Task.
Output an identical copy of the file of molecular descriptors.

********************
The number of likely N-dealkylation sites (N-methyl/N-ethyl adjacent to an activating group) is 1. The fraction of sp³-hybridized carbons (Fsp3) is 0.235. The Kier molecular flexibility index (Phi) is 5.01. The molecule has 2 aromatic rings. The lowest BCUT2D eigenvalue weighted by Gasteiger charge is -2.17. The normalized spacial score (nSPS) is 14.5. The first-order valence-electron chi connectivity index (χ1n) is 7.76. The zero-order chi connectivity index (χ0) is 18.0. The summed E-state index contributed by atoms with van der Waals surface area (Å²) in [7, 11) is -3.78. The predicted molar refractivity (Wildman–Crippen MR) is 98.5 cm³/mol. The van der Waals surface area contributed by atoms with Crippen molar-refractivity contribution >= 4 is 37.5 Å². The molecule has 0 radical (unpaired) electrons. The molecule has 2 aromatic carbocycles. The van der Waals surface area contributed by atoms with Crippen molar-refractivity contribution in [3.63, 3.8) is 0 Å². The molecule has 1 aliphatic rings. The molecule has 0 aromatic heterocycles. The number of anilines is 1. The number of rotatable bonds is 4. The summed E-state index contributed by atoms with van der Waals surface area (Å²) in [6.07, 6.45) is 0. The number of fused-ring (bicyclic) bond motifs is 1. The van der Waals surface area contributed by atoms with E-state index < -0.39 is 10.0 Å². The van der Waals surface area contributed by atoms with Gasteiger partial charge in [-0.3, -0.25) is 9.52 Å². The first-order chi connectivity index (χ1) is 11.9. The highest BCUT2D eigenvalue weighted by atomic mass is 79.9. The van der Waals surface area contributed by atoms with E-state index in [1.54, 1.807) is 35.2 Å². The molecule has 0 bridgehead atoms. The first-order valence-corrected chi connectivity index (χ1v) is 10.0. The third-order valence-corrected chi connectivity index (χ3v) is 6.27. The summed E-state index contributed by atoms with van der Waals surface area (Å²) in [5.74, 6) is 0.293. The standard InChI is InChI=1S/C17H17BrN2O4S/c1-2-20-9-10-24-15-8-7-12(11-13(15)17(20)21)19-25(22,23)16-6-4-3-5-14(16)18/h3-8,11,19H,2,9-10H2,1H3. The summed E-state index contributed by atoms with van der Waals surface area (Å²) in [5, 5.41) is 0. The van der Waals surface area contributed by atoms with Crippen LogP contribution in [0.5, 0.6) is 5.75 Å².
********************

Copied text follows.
The number of likely N-dealkylation sites (N-methyl/N-ethyl adjacent to an activating group) is 1. The fraction of sp³-hybridized carbons (Fsp3) is 0.235. The Kier molecular flexibility index (Phi) is 5.01. The molecule has 2 aromatic rings. The lowest BCUT2D eigenvalue weighted by Gasteiger charge is -2.17. The normalized spacial score (nSPS) is 14.5. The first-order valence-electron chi connectivity index (χ1n) is 7.76. The zero-order chi connectivity index (χ0) is 18.0. The summed E-state index contributed by atoms with van der Waals surface area (Å²) in [7, 11) is -3.78. The predicted molar refractivity (Wildman–Crippen MR) is 98.5 cm³/mol. The van der Waals surface area contributed by atoms with Crippen molar-refractivity contribution >= 4 is 37.5 Å². The molecule has 0 radical (unpaired) electrons. The molecule has 2 aromatic carbocycles. The van der Waals surface area contributed by atoms with Crippen molar-refractivity contribution in [3.63, 3.8) is 0 Å². The molecule has 1 aliphatic rings. The molecule has 0 aromatic heterocycles. The number of anilines is 1. The number of rotatable bonds is 4. The summed E-state index contributed by atoms with van der Waals surface area (Å²) in [6.07, 6.45) is 0. The number of fused-ring (bicyclic) bond motifs is 1. The van der Waals surface area contributed by atoms with E-state index < -0.39 is 10.0 Å². The van der Waals surface area contributed by atoms with Gasteiger partial charge in [-0.3, -0.25) is 9.52 Å². The first-order chi connectivity index (χ1) is 11.9. The highest BCUT2D eigenvalue weighted by atomic mass is 79.9. The van der Waals surface area contributed by atoms with E-state index in [1.54, 1.807) is 35.2 Å². The molecule has 0 bridgehead atoms. The first-order valence-corrected chi connectivity index (χ1v) is 10.0. The third-order valence-corrected chi connectivity index (χ3v) is 6.27. The summed E-state index contributed by atoms with van der Waals surface area (Å²) in [5.74, 6) is 0.293. The standard InChI is InChI=1S/C17H17BrN2O4S/c1-2-20-9-10-24-15-8-7-12(11-13(15)17(20)21)19-25(22,23)16-6-4-3-5-14(16)18/h3-8,11,19H,2,9-10H2,1H3. The summed E-state index contributed by atoms with van der Waals surface area (Å²) in [5, 5.41) is 0. The van der Waals surface area contributed by atoms with Crippen LogP contribution in [0.5, 0.6) is 5.75 Å².